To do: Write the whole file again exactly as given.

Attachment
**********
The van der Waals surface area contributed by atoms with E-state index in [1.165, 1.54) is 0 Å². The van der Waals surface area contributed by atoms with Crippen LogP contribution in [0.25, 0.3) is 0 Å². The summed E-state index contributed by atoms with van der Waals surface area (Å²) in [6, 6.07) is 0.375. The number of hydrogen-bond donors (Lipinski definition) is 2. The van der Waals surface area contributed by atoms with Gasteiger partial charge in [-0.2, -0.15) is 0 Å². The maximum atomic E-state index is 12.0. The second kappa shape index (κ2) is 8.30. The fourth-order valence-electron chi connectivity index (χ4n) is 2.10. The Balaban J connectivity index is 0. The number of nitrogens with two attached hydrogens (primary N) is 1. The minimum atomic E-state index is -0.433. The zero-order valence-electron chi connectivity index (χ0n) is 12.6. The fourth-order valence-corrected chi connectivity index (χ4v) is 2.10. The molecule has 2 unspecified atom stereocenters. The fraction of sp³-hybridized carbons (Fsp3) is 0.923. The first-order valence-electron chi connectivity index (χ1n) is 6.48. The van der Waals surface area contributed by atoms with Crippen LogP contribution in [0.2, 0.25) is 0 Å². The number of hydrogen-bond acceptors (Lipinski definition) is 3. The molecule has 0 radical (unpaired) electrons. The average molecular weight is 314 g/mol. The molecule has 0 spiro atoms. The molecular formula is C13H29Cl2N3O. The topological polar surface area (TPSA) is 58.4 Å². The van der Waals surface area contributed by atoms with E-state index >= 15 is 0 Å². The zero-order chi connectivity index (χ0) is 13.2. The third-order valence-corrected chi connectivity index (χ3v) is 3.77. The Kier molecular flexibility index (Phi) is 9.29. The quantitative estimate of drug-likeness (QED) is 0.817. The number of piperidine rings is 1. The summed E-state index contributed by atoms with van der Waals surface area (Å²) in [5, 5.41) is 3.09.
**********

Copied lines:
The van der Waals surface area contributed by atoms with E-state index in [1.165, 1.54) is 0 Å². The van der Waals surface area contributed by atoms with Crippen LogP contribution in [0.25, 0.3) is 0 Å². The summed E-state index contributed by atoms with van der Waals surface area (Å²) in [6, 6.07) is 0.375. The number of hydrogen-bond donors (Lipinski definition) is 2. The van der Waals surface area contributed by atoms with Gasteiger partial charge in [-0.2, -0.15) is 0 Å². The maximum atomic E-state index is 12.0. The second kappa shape index (κ2) is 8.30. The fourth-order valence-electron chi connectivity index (χ4n) is 2.10. The Balaban J connectivity index is 0. The number of nitrogens with two attached hydrogens (primary N) is 1. The minimum atomic E-state index is -0.433. The zero-order valence-electron chi connectivity index (χ0n) is 12.6. The fourth-order valence-corrected chi connectivity index (χ4v) is 2.10. The molecule has 2 unspecified atom stereocenters. The fraction of sp³-hybridized carbons (Fsp3) is 0.923. The first-order valence-electron chi connectivity index (χ1n) is 6.48. The van der Waals surface area contributed by atoms with Crippen LogP contribution in [0.2, 0.25) is 0 Å². The number of hydrogen-bond acceptors (Lipinski definition) is 3. The molecule has 0 radical (unpaired) electrons. The average molecular weight is 314 g/mol. The molecule has 0 spiro atoms. The molecular formula is C13H29Cl2N3O. The topological polar surface area (TPSA) is 58.4 Å². The van der Waals surface area contributed by atoms with E-state index >= 15 is 0 Å². The zero-order chi connectivity index (χ0) is 13.2. The third-order valence-corrected chi connectivity index (χ3v) is 3.77. The Kier molecular flexibility index (Phi) is 9.29. The quantitative estimate of drug-likeness (QED) is 0.817. The number of piperidine rings is 1. The summed E-state index contributed by atoms with van der Waals surface area (Å²) in [5, 5.41) is 3.09.